Phone a friend

Yes that’s what friends are for.

Even if it’s three in the morning, (why do these things always seem to happen at 3am!)… call your friend. It’s a much easier solution than going to jail.

Talk the issue through with them, ask for their advice, get them to do what they can to calm you down.

And if you still have doubts about calling at 3am… well wouldn’t you want your best friend to call you instead of landing up in jail?

Write a letter

Or a text message or WhatsApp… the point is to communicate with your partner.

Laziness and our need to lash out or get instant gratification is going to say text message or WhatsApp is the way to go, but honestly, you’re going to do more damage in the long run.

A letter, which you have to write, reread and edit, gives you time to think about your wording and tone, and often the very act of writing the letter, and putting your emotions down on paper goes a long way toward clearing the anger and pain effectively.

If you do need to go the route of WhatsApp or a text message, then think very carefully about how your phrase your question, and the intention behind it so that you don’t cause an unnecessary fight or  damage your relationship and the bond between you and your partner.

Examples of bad messages to send include:

  • You’re cheating on me!
  • You’re a liar!
  • You lied to me!
  • I know what you did
  • I will never forgive you
  • How could do this to me?

Each of these messages may accurately represent what you feel inside, but they don’t convey the problem or your actual fear. They certainly don’t allow your partner the time and information needed to respond to your concerns and address them.

Examples of good messages to send include:

  • I saw/heard something that worried me. Do you have time to talk about it?
  • I saw/heard something that made me feel insecure about our relationship. Could we make time to talk about it, please?
  • I am worried about something that I saw/heard, and it makes me feel scared about our future. Please could we make time to talk about it?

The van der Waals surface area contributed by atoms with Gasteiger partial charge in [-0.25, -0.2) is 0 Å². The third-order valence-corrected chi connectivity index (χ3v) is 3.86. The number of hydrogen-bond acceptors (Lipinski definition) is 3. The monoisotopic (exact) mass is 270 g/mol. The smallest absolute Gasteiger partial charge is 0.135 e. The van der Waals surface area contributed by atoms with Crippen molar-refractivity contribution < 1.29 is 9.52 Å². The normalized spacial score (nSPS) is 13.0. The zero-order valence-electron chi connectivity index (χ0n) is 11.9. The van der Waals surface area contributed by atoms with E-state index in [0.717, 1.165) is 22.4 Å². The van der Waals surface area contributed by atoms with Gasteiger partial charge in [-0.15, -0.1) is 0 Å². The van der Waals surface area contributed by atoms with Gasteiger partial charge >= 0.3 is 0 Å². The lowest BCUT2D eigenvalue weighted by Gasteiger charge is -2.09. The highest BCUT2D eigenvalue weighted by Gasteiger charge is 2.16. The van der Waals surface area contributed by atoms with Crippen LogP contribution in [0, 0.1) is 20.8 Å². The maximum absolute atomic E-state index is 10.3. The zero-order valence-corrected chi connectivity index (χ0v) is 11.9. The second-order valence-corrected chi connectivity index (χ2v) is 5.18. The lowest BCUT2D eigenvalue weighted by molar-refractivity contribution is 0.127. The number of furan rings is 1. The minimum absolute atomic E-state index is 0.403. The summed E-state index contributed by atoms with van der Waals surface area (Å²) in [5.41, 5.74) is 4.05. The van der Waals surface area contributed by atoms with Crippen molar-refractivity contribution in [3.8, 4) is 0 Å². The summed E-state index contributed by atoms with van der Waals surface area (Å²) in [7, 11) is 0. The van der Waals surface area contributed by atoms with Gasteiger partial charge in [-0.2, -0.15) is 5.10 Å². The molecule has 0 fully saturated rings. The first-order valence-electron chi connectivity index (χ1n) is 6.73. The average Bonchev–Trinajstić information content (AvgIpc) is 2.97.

• I am feeling jealous and insecure ,and I’m worried about our relationship. Could we make time to sit down together, please?

If your partner is willing to go in and talk with you, you are not required to tell them what it’s about before you go in, but giving them a heads up takes a lot of strain off the conversation – and the relationship.

The instinct is usually not to tell them so you can see their shocked reaction and see if they are lying, but honestly, sometimes what you see is actually just shock, and you can misread that as a sign of guilt.

A solid future

If you really care about your partner and they really care about you then an open, honest conversation will go a long way toward building a more secure foundation for your relationship – and help you alleviate your internal self doubts and fears.

These conversations are never easy to tackle and even when you’ve had a lot of practice with them, and you are sure your partner is going to speak to you openly and honestly, it’s still your own fears that make it difficult for you to do.

With the right partner though, you will find your feelings validated, and a difficult conversation such as this goes a long way toward making your relationship feel more secure, grounded and stable… and at the end of the day that’s what you really want, isn’t it?


About Chemory Gunko

Chemory Gunko is the managing director and creative director of Dsignhaus, a B2B marketing services agency with in-depth and specialist knowledge in the field of digital marketing. Contact Chemory on chemory@dsignhaus.co.za.